In the past decade, investor-state arbitration has made tremendous gains in both credibility and use. There is now widespread accession to the Convention on the Settlement of Investment Disputes between States and Nationals of Other States. States have executed more than 2,000 bilateral investment treaties (BITs) defining the terms and conditions under which one (“investor”) state’s nationals and companies will invest in the other (“host”) state. Such terms include provisions allowing foreign investors to initiate arbitration proceedings against the host state, and at this point, more than 500 disputes have been submitted to investor-state arbitration. There is, however, one very notable example of a rapidly developing state that has rejected this system of international dispute resolution in favor of nation-level structures. That example is the largely industrialized state of Brazil.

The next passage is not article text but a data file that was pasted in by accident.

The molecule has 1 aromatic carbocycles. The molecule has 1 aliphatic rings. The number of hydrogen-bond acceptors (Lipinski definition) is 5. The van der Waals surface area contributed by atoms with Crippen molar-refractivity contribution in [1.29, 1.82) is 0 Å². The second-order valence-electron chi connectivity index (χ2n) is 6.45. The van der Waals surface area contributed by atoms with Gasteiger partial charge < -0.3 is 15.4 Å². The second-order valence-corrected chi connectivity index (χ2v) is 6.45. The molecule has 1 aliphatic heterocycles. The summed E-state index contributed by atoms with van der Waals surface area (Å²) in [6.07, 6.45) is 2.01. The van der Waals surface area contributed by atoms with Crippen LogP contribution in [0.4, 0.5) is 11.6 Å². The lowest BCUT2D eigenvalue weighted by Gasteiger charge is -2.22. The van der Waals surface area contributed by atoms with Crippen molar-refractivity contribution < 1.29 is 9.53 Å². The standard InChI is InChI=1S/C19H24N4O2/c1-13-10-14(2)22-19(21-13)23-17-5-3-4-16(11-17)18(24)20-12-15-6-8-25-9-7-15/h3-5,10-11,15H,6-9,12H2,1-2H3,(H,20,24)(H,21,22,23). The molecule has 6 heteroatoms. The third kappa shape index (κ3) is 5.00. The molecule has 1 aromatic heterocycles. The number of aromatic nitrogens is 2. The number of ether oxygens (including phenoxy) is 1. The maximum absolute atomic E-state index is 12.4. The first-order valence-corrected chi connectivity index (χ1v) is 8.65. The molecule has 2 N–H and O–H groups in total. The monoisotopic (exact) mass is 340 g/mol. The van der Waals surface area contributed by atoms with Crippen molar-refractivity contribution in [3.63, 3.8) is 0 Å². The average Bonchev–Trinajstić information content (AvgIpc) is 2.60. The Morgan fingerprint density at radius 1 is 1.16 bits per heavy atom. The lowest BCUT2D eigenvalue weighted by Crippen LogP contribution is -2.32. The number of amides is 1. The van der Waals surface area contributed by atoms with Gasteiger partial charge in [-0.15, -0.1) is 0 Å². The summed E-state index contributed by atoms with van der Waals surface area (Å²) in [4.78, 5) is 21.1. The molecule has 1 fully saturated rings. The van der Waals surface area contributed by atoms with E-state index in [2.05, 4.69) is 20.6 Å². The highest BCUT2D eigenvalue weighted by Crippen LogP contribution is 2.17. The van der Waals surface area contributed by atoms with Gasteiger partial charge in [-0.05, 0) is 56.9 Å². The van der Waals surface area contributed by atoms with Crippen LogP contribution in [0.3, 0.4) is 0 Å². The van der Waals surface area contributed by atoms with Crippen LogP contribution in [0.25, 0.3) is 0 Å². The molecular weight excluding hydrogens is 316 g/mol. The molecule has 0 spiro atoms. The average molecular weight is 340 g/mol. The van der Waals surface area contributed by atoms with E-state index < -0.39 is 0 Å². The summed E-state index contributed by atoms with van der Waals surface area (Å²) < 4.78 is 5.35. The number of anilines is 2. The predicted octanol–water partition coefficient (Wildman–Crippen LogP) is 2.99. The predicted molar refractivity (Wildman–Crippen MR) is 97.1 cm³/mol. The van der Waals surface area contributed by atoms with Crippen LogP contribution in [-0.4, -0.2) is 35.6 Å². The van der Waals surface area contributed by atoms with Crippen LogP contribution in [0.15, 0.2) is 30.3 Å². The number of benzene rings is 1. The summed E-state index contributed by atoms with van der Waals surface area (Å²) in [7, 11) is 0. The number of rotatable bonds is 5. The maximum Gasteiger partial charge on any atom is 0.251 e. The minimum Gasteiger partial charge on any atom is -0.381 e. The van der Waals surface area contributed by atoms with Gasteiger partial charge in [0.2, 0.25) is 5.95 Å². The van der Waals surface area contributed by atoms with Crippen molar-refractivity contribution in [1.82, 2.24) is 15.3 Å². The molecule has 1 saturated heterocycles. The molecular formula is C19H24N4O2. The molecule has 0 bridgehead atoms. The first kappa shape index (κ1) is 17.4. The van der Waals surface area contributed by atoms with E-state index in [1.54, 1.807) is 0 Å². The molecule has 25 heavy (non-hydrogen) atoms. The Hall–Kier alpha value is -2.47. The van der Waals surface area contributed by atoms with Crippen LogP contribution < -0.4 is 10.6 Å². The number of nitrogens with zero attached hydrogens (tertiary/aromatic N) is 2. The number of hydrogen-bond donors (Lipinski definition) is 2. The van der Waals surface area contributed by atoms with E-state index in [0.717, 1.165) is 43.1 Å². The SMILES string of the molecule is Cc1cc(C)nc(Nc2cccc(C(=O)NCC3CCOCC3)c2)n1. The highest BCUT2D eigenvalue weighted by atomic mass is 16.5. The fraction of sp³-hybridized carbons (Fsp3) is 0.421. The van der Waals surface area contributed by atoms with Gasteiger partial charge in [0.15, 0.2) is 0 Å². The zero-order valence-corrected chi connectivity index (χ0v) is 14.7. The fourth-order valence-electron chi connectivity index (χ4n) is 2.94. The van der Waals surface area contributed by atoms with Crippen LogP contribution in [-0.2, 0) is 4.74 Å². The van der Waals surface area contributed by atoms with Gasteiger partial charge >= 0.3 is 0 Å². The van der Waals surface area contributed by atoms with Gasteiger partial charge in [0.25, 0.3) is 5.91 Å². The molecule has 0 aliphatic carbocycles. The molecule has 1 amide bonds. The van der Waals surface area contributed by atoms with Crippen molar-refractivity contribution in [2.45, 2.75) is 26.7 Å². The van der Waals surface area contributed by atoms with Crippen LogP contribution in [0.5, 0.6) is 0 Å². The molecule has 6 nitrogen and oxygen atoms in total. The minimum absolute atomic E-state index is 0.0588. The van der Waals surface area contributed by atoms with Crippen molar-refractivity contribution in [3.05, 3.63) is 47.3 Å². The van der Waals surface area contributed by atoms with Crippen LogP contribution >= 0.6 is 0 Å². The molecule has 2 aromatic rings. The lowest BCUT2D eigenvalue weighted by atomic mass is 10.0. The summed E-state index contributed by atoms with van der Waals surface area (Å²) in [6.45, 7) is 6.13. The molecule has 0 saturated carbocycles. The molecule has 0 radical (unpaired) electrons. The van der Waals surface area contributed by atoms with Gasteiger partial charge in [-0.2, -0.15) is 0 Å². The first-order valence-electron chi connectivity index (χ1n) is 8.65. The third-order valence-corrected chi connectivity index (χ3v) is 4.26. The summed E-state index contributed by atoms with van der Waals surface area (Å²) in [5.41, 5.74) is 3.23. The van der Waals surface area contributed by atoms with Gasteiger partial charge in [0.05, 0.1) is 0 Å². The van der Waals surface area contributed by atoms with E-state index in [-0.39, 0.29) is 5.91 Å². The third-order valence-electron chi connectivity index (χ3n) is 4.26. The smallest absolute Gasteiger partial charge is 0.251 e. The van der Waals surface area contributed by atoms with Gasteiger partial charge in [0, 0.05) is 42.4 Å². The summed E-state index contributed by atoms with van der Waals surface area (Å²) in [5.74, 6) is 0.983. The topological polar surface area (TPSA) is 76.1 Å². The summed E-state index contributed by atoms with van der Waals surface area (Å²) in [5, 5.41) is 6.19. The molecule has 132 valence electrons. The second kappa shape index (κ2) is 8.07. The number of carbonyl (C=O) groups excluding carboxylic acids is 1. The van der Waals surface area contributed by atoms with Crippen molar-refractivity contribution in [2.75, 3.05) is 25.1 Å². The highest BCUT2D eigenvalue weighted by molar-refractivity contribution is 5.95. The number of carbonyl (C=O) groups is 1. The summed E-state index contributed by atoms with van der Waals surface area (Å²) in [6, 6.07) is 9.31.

This Article begins by describing the economic and political context within which Brazil began its consideration of BITs. Then, this Article recounts Brazil’s history with BITs in some detail and examines alternative investment protection legislation adopted in Brazil. This Article then turns to Hirschman’s theory of exit, voice, and loyalty, as well as the theories and research of procedural justice, to apply them to Brazil’s history with BITs and to consider the particular relationship between procedural justice and loyalty. Ultimately, the Article urges that Hirschman’s theory and the theories and research regarding procedural justice encourage a reconceptualization of Brazil’s alleged “failure” in choosing not to ratify the BITs that had been negotiated by its diplomats.
Brazil, investor-state arbitration, bilateral investment treaties, BITs, Brazil’s economic history, Brazilian politics, Brazilian Constitution, the Calvo Doctrine, Privatization Program, Brazilian Arbitration Act, Hirschman, Theory of Exit Voice and Loyalty